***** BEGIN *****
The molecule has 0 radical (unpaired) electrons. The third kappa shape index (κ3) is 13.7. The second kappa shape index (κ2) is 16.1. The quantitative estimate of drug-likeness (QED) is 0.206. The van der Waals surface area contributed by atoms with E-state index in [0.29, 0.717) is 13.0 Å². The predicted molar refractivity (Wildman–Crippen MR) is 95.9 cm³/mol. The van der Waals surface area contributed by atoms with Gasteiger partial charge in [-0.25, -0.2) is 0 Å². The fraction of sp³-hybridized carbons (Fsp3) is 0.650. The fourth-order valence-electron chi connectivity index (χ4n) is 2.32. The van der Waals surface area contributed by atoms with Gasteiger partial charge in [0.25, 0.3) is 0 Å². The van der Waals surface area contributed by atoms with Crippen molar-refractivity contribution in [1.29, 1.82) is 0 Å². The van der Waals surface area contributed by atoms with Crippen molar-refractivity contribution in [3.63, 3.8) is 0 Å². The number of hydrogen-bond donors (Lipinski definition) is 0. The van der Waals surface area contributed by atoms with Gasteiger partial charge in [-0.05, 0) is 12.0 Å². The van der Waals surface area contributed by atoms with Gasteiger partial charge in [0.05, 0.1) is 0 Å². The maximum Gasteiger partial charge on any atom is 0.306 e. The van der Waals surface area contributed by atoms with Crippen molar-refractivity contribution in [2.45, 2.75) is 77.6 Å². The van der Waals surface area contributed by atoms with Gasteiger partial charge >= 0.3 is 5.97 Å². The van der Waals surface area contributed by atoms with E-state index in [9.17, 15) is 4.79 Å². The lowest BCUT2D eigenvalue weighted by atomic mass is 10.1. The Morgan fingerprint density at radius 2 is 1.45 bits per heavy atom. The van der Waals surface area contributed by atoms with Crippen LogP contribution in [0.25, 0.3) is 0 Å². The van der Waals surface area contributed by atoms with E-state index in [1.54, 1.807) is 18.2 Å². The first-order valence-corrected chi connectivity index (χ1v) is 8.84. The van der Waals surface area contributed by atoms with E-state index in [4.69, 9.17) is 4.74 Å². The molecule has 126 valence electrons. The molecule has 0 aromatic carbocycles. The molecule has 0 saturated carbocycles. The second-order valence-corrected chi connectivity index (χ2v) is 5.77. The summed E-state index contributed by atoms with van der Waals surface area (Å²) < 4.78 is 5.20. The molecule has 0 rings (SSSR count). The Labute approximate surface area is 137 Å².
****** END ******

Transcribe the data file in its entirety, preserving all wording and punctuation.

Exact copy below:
The molecule has 0 radical (unpaired) electrons. The third kappa shape index (κ3) is 13.7. The second kappa shape index (κ2) is 16.1. The quantitative estimate of drug-likeness (QED) is 0.206. The van der Waals surface area contributed by atoms with E-state index in [0.29, 0.717) is 13.0 Å². The predicted molar refractivity (Wildman–Crippen MR) is 95.9 cm³/mol. The van der Waals surface area contributed by atoms with Gasteiger partial charge in [-0.25, -0.2) is 0 Å². The fraction of sp³-hybridized carbons (Fsp3) is 0.650. The fourth-order valence-electron chi connectivity index (χ4n) is 2.32. The van der Waals surface area contributed by atoms with Gasteiger partial charge in [0.25, 0.3) is 0 Å². The van der Waals surface area contributed by atoms with Crippen molar-refractivity contribution in [1.29, 1.82) is 0 Å². The van der Waals surface area contributed by atoms with Crippen molar-refractivity contribution in [3.63, 3.8) is 0 Å². The number of hydrogen-bond donors (Lipinski definition) is 0. The van der Waals surface area contributed by atoms with Gasteiger partial charge in [-0.05, 0) is 12.0 Å². The van der Waals surface area contributed by atoms with Gasteiger partial charge in [0.05, 0.1) is 0 Å². The maximum Gasteiger partial charge on any atom is 0.306 e. The van der Waals surface area contributed by atoms with Crippen molar-refractivity contribution in [2.45, 2.75) is 77.6 Å². The van der Waals surface area contributed by atoms with Gasteiger partial charge >= 0.3 is 5.97 Å². The van der Waals surface area contributed by atoms with E-state index in [9.17, 15) is 4.79 Å². The lowest BCUT2D eigenvalue weighted by atomic mass is 10.1. The Morgan fingerprint density at radius 2 is 1.45 bits per heavy atom. The van der Waals surface area contributed by atoms with Crippen LogP contribution in [0.25, 0.3) is 0 Å². The van der Waals surface area contributed by atoms with E-state index in [1.54, 1.807) is 18.2 Å². The first-order valence-corrected chi connectivity index (χ1v) is 8.84. The van der Waals surface area contributed by atoms with E-state index in [4.69, 9.17) is 4.74 Å². The molecule has 126 valence electrons. The molecule has 0 aromatic carbocycles. The molecule has 0 saturated carbocycles. The second-order valence-corrected chi connectivity index (χ2v) is 5.77. The summed E-state index contributed by atoms with van der Waals surface area (Å²) < 4.78 is 5.20. The molecule has 0 rings (SSSR count). The Labute approximate surface area is 137 Å².